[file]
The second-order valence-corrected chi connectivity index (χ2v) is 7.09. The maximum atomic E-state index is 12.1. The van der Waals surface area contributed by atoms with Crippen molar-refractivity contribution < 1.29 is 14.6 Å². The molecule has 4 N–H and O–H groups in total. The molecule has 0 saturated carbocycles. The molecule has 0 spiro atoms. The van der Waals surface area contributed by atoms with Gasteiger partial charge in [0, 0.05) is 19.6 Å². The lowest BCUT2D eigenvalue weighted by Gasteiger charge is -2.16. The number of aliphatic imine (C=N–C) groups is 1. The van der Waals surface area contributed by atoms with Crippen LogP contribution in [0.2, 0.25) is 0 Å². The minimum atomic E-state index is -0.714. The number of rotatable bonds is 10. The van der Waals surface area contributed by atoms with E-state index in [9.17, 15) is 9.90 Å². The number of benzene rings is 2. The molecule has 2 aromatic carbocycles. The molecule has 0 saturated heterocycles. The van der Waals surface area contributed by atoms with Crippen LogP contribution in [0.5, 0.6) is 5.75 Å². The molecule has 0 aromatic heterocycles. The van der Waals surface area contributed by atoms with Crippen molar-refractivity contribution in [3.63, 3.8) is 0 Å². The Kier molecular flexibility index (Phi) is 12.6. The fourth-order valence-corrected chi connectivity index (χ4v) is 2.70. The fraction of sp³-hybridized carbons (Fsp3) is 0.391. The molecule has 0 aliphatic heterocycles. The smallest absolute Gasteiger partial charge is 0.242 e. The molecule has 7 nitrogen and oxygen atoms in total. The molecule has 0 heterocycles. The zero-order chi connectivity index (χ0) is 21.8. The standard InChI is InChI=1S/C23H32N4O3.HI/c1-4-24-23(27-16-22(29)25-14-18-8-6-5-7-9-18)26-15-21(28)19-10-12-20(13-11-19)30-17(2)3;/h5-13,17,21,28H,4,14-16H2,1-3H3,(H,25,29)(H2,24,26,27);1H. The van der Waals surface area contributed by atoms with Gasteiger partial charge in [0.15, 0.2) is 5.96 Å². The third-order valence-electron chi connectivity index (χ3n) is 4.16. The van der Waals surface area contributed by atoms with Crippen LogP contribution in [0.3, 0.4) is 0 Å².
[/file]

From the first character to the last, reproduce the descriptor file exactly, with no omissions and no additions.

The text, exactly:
The second-order valence-corrected chi connectivity index (χ2v) is 7.09. The maximum atomic E-state index is 12.1. The van der Waals surface area contributed by atoms with Crippen molar-refractivity contribution < 1.29 is 14.6 Å². The molecule has 4 N–H and O–H groups in total. The molecule has 0 saturated carbocycles. The molecule has 0 spiro atoms. The van der Waals surface area contributed by atoms with Gasteiger partial charge in [0, 0.05) is 19.6 Å². The lowest BCUT2D eigenvalue weighted by Gasteiger charge is -2.16. The number of aliphatic imine (C=N–C) groups is 1. The van der Waals surface area contributed by atoms with Crippen LogP contribution in [0.2, 0.25) is 0 Å². The minimum atomic E-state index is -0.714. The number of rotatable bonds is 10. The van der Waals surface area contributed by atoms with E-state index in [9.17, 15) is 9.90 Å². The number of benzene rings is 2. The molecule has 2 aromatic carbocycles. The molecule has 0 saturated heterocycles. The van der Waals surface area contributed by atoms with Crippen LogP contribution in [0.5, 0.6) is 5.75 Å². The molecule has 0 aromatic heterocycles. The van der Waals surface area contributed by atoms with Crippen molar-refractivity contribution in [3.63, 3.8) is 0 Å². The Kier molecular flexibility index (Phi) is 12.6. The fourth-order valence-corrected chi connectivity index (χ4v) is 2.70. The fraction of sp³-hybridized carbons (Fsp3) is 0.391. The molecule has 0 aliphatic heterocycles. The smallest absolute Gasteiger partial charge is 0.242 e. The molecule has 7 nitrogen and oxygen atoms in total. The molecule has 0 heterocycles. The zero-order chi connectivity index (χ0) is 21.8. The standard InChI is InChI=1S/C23H32N4O3.HI/c1-4-24-23(27-16-22(29)25-14-18-8-6-5-7-9-18)26-15-21(28)19-10-12-20(13-11-19)30-17(2)3;/h5-13,17,21,28H,4,14-16H2,1-3H3,(H,25,29)(H2,24,26,27);1H. The van der Waals surface area contributed by atoms with Gasteiger partial charge in [0.15, 0.2) is 5.96 Å². The third-order valence-electron chi connectivity index (χ3n) is 4.16. The van der Waals surface area contributed by atoms with Crippen LogP contribution in [0.3, 0.4) is 0 Å².